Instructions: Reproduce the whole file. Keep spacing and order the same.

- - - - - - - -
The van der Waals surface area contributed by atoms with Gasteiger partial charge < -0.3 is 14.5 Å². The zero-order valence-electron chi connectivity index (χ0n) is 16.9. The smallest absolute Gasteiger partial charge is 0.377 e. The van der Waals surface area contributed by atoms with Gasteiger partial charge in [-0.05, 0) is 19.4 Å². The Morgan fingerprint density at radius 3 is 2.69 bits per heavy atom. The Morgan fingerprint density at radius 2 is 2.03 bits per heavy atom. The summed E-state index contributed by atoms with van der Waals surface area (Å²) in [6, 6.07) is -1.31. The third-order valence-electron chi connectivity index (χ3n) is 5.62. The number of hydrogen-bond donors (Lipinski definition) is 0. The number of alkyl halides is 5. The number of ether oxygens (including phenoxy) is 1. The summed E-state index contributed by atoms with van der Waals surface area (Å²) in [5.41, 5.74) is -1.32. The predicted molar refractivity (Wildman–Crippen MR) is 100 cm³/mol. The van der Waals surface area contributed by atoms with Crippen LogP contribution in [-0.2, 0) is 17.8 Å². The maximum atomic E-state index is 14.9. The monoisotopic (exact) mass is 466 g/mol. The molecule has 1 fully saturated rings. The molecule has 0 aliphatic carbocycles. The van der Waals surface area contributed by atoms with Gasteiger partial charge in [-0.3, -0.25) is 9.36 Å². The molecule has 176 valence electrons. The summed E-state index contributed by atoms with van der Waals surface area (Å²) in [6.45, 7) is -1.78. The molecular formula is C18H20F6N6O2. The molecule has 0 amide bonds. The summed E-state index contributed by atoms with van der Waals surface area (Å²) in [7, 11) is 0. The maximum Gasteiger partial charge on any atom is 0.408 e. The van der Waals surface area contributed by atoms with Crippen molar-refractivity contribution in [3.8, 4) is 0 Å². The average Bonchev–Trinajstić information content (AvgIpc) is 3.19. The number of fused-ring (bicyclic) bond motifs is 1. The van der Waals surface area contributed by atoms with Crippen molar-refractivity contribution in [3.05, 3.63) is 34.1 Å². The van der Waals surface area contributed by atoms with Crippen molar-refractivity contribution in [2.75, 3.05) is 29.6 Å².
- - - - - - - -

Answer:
The van der Waals surface area contributed by atoms with Gasteiger partial charge < -0.3 is 14.5 Å². The zero-order valence-electron chi connectivity index (χ0n) is 16.9. The smallest absolute Gasteiger partial charge is 0.377 e. The van der Waals surface area contributed by atoms with Gasteiger partial charge in [-0.05, 0) is 19.4 Å². The Morgan fingerprint density at radius 3 is 2.69 bits per heavy atom. The Morgan fingerprint density at radius 2 is 2.03 bits per heavy atom. The summed E-state index contributed by atoms with van der Waals surface area (Å²) in [6, 6.07) is -1.31. The third-order valence-electron chi connectivity index (χ3n) is 5.62. The number of hydrogen-bond donors (Lipinski definition) is 0. The number of alkyl halides is 5. The number of ether oxygens (including phenoxy) is 1. The summed E-state index contributed by atoms with van der Waals surface area (Å²) in [5.41, 5.74) is -1.32. The predicted molar refractivity (Wildman–Crippen MR) is 100 cm³/mol. The van der Waals surface area contributed by atoms with Crippen LogP contribution in [-0.2, 0) is 17.8 Å². The maximum atomic E-state index is 14.9. The monoisotopic (exact) mass is 466 g/mol. The molecule has 1 fully saturated rings. The molecule has 0 aliphatic carbocycles. The van der Waals surface area contributed by atoms with Gasteiger partial charge in [-0.3, -0.25) is 9.36 Å². The molecule has 176 valence electrons. The summed E-state index contributed by atoms with van der Waals surface area (Å²) in [6.45, 7) is -1.78. The molecular formula is C18H20F6N6O2. The molecule has 0 amide bonds. The summed E-state index contributed by atoms with van der Waals surface area (Å²) in [7, 11) is 0. The maximum Gasteiger partial charge on any atom is 0.408 e. The van der Waals surface area contributed by atoms with Crippen molar-refractivity contribution in [3.8, 4) is 0 Å². The average Bonchev–Trinajstić information content (AvgIpc) is 3.19. The number of fused-ring (bicyclic) bond motifs is 1. The van der Waals surface area contributed by atoms with Crippen molar-refractivity contribution in [3.05, 3.63) is 34.1 Å². The van der Waals surface area contributed by atoms with Crippen molar-refractivity contribution in [2.75, 3.05) is 29.6 Å².